Golden Valley Road Apartments Historic District

You can read about the history and designation of the Golden Valley Road Apartments Historic District.


Golden Valley Road Apartments District Map

Golden Valley Road Apartments Historic District Design Guidelines

1949, Minnesota Streetcar Museum

2015, CPED Staff

Boundaries: Seven parcels located along Golden Valley Road between Sheridan Avenue North and Vincent Avenue North.

Neighborhood: Willard-Hay

Construction Date: 1927-1929

Contractor: Sam L. Katz, Louis Fleisher Construction Company

Architect: Perry E. Crosier

Architectural Style: Spanish Colonial Revival, Tudor Revival

Historic Use: Apartments, retail stores

Current Use: Apartments, management office

Date of Local Designation: 2015

Date of National Designation: N/A

Area of Significance: Streetcar development, architectural styles, master architects

Period of Significance: 1927-1930

Historic Profile: The Golden Valley Road Apartments Historic District consists of seven ornate apartment buildings located along Golden Valley Road between Sheridan Avenue North and Vincent Avenue North, around the former terminus of the Broadway Avenue streetcar line. All seven buildings were designed by master architect Perry Crosier between 1927 and 1929 and exhibit elements of the Spanish Colonial Revival and Tudor Revival styles. The district is discontiguous, with the seven parcels spread out over three short blocks, and includes no non-contributing properties.

In 1923, the Broadway Avenue streetcar line was extended from Morgan Avenue North and West Broadway Avenue to 19th Avenue North (today known as Golden Valley Road) and Upton Avenue North. The line was the primary crosstown line through North Minneapolis and offered residents direct service to Northeast Minneapolis, as well as transfers to six other streetcar lines, providing easy commutes to Downtown and the industrial districts of North and Northeast Minneapolis. Due to the ease with which other parts of the city, primarily major employment centers, could be accessed by streetcar, the 19th Avenue North corridor became the focus of development in the neighborhood, attracting the densest housing in the area, as well as neighborhood shops and services.

Prior to the streetcar’s extension into the district, the area was sparsely populated. Originally settled by farmers, the area was platted and saw scattered development between 1900 and 1920. By the second half of the 1920s, when most development in the area occurred, car ownership had become relatively common among middle-class families. Streetcar ridership peaked in 1920 and the number of registered automobiles more than doubled between 1920 and 1928. However, many families still relied on the streetcar as their primary form of transportation. These families, like those with cars, desired to escape the core of the city for the parks and open spaces found in newly-developing areas, but needed to locate as close as possible to streetcar routes. Due to demand from these families, streetcar routes through areas of new development were often lined with higher-density residential development and commercial nodes.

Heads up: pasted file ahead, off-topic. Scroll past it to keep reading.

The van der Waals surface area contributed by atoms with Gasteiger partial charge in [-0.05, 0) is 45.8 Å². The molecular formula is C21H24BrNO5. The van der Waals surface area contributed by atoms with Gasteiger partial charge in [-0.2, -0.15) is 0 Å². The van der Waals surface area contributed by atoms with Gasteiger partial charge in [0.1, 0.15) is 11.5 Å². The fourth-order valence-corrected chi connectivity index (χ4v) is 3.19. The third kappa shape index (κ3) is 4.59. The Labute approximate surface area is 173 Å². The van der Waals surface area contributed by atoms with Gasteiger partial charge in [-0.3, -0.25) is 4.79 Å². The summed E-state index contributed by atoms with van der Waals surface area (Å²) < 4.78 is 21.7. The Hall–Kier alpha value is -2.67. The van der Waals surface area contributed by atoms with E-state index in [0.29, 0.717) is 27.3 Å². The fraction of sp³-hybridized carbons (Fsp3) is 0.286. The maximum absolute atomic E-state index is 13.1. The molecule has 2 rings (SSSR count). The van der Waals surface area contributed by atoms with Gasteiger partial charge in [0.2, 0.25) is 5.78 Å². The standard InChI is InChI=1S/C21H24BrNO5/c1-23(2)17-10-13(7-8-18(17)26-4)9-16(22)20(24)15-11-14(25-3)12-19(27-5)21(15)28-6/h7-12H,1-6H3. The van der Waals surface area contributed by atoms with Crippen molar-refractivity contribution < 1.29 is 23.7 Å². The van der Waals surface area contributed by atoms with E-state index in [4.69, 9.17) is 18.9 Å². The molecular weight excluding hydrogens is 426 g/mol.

Between 1926 and 1930, Perry Crosier designed ten buildings along Golden Valley Road near the Broadway Avenue line’s terminus. Nine of the ten buildings were 2.5 story apartment buildings, seven of which included small storefronts in walkout basements. The last building was a two-story building with storefronts on the first floor and apartments above. Seven of the original 2.5 story apartment buildings are extant. The surviving buildings, built between 1927 and 1929 by Sam Katz and the Louis Fleisher Construction Company, make up the district. These buildings were designed in Period Revival styles, which were particularly popular between the end of World War I and the start of World War II. Period Revival decorative elements were often applied to apartment buildings of traditional massing, such as those in the district. Six of the buildings are decorated in the Spanish Colonial Revival style, while the remaining building features Tudor Revival elements.

Photo Credits:

1949, Minnesota Streetcar Museum

2015, CPED Staff

Works Cited:

“Designation Study: Golden Valley Road Apartments Historic District” 2015

Updated: August 2015

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